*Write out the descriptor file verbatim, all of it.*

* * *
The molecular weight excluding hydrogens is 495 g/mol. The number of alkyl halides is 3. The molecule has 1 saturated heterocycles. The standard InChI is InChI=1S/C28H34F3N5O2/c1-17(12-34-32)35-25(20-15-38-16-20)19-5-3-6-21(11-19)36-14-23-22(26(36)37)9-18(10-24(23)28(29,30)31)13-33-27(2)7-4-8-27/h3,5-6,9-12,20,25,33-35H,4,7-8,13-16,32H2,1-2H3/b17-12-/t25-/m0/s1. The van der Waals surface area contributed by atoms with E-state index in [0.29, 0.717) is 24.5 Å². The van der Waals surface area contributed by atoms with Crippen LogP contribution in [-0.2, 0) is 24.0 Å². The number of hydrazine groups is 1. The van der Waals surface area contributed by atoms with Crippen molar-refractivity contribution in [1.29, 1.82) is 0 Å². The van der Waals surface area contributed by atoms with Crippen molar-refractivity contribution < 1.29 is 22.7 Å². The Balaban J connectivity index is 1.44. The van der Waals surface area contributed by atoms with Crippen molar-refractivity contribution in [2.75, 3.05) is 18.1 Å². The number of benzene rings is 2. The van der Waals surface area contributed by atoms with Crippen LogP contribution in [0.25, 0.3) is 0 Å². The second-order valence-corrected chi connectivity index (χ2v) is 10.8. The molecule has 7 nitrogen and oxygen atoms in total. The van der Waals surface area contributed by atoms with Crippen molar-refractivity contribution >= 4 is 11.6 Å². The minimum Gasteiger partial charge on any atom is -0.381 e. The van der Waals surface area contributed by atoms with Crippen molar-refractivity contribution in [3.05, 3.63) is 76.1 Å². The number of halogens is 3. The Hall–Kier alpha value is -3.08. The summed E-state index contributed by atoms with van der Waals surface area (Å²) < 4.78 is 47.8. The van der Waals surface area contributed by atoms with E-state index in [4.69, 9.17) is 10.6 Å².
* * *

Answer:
The molecular weight excluding hydrogens is 495 g/mol. The number of alkyl halides is 3. The molecule has 1 saturated heterocycles. The standard InChI is InChI=1S/C28H34F3N5O2/c1-17(12-34-32)35-25(20-15-38-16-20)19-5-3-6-21(11-19)36-14-23-22(26(36)37)9-18(10-24(23)28(29,30)31)13-33-27(2)7-4-8-27/h3,5-6,9-12,20,25,33-35H,4,7-8,13-16,32H2,1-2H3/b17-12-/t25-/m0/s1. The van der Waals surface area contributed by atoms with E-state index in [0.29, 0.717) is 24.5 Å². The van der Waals surface area contributed by atoms with Crippen LogP contribution in [-0.2, 0) is 24.0 Å². The number of hydrazine groups is 1. The van der Waals surface area contributed by atoms with Crippen molar-refractivity contribution in [1.29, 1.82) is 0 Å². The van der Waals surface area contributed by atoms with Crippen molar-refractivity contribution < 1.29 is 22.7 Å². The Balaban J connectivity index is 1.44. The van der Waals surface area contributed by atoms with Crippen molar-refractivity contribution in [2.75, 3.05) is 18.1 Å². The number of benzene rings is 2. The van der Waals surface area contributed by atoms with Crippen LogP contribution in [0.25, 0.3) is 0 Å². The second-order valence-corrected chi connectivity index (χ2v) is 10.8. The molecule has 7 nitrogen and oxygen atoms in total. The van der Waals surface area contributed by atoms with Crippen molar-refractivity contribution >= 4 is 11.6 Å². The minimum Gasteiger partial charge on any atom is -0.381 e. The van der Waals surface area contributed by atoms with Crippen molar-refractivity contribution in [3.05, 3.63) is 76.1 Å². The number of halogens is 3. The Hall–Kier alpha value is -3.08. The summed E-state index contributed by atoms with van der Waals surface area (Å²) < 4.78 is 47.8. The van der Waals surface area contributed by atoms with E-state index in [4.69, 9.17) is 10.6 Å².